Since some of the stunts Angel attempts are quite intricate and not something he has done prior to doing them before the cameras, how does he actually train for them? Angel explained how he's been preparing for the "Death Field" episode, which airs next week. "I've been doing an art called Hellstromism, which is a technique of how to read people's muscles, for many, many years. And it basically stems from that and utilizes -- some people might say it's mind expansion, some people might say it's just a technique that employs what I do meaning as a magician or as a student of psychology."
With the upcoming "Mass Levitation" episode, Angel clearly understands the seriousness of not only putting himself at risk but also the Las Vegas crowd he will incorporate into the illusion. "When I'm doing things to myself and if I get maimed or hurt or killed, that's one thing. But when you take a spectator that's there just among other people having a good time with their friends and family and I put them in a situation where they can get hurt, it certainly does weigh on my mind that I have to make sure that, you know, that doesn't happen because I have that responsibility. So it's certainly something I took into consideration and, you know, again this is years in the planning. This is not something I just came up with and the next day did it."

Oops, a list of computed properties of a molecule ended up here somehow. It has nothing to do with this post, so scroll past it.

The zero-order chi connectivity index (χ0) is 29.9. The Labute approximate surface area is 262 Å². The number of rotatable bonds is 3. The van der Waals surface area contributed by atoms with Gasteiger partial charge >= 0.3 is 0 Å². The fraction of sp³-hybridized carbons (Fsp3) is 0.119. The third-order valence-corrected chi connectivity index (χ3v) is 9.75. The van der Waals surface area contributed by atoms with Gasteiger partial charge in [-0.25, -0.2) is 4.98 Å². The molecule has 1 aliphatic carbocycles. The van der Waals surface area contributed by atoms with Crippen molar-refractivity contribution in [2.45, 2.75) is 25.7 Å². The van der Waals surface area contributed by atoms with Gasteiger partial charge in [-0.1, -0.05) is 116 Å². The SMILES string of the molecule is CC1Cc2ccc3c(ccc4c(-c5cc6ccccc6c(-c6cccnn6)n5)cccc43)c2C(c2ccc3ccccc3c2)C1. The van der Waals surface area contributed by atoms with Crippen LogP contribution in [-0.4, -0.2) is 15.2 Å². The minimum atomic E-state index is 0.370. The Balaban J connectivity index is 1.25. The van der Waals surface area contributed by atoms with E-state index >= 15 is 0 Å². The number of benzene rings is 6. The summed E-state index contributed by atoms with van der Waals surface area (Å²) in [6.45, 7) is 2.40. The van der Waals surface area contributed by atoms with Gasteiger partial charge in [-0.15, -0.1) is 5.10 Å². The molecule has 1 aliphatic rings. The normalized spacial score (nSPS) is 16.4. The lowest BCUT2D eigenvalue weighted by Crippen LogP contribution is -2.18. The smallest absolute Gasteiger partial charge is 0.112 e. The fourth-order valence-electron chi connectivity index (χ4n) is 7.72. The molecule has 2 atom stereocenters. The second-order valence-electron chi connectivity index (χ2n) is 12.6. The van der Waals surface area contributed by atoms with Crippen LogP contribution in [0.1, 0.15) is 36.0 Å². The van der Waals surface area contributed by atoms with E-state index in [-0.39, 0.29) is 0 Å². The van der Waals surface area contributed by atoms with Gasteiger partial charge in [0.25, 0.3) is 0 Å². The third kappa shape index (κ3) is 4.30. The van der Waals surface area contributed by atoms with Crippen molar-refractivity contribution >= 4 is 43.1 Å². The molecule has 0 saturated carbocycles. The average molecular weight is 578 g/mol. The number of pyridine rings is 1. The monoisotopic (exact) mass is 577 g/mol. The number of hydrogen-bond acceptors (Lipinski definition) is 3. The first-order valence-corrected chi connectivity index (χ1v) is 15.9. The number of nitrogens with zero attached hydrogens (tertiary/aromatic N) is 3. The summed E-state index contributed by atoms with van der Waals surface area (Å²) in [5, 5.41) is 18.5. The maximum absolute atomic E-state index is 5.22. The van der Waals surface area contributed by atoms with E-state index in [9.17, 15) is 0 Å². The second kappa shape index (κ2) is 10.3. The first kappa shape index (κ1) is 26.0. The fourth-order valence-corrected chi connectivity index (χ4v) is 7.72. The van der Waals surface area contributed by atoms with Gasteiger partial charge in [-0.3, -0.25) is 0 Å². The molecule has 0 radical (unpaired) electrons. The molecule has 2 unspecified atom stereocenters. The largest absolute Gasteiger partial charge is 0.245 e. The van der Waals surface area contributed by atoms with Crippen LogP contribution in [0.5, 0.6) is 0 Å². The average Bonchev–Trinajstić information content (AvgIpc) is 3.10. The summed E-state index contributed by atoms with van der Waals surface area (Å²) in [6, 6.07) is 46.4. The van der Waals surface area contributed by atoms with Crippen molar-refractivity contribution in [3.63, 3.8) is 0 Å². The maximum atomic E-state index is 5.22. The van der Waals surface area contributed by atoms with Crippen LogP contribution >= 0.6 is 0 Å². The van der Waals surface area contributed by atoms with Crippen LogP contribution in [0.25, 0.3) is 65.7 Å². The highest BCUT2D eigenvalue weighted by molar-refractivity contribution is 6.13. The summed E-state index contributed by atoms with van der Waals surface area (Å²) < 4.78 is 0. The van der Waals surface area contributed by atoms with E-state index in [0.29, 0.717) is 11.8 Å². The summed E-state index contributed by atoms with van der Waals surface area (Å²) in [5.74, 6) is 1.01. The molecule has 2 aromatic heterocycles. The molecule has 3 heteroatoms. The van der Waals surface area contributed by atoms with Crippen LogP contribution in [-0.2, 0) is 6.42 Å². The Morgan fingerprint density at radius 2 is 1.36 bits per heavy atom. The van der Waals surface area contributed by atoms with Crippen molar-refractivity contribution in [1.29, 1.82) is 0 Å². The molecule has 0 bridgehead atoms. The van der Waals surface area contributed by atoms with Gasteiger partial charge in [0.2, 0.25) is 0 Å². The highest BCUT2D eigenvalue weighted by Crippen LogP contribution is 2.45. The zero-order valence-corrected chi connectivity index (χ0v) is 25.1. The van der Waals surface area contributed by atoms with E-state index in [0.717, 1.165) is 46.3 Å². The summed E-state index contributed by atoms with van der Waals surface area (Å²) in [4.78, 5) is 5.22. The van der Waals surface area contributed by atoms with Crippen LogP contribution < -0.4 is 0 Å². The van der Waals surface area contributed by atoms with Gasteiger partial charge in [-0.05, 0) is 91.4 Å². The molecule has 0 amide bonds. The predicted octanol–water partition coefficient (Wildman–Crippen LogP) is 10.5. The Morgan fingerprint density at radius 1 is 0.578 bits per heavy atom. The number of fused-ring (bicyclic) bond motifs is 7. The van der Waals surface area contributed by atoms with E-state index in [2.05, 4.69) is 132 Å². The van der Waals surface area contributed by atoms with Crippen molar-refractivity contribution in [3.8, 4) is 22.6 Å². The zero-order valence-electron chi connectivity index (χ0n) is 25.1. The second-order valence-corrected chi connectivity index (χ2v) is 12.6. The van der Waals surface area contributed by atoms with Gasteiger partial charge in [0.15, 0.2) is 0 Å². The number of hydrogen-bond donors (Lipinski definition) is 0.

Thankfully, Angel's track record with safety has been a good one for the most part. "I've been very blessed not to have anything that had any true significance regarding life or death [or] laying on my deathbed," he explained. "But I had had many instances where I was hurt or I have little war wounds, you know, on my body that reminds me of the things that I've done, whether it's the explosion that shot in my leg and I have like a 3 inch kind of part of my leg that's kind of missing, that's scarred up, or the fish hooks that remain scarred on my body. Those things kind of remind me, but I've never had like a real situation where I was laying on my deathbed and they revived me or something. Thank God."
Asked how he rests up the night before a big challenge and Angel replied, "It's hard because I'd like to say I get rest but I don't really sleep more than three to five hours a night. So I think I'm just kind of mentally preparing. I kind of try to look at the scenario very much like an athlete would look at something that they're trying to accomplish, you know. They kind of visualize what their performance should be and hopefully the body follows suit."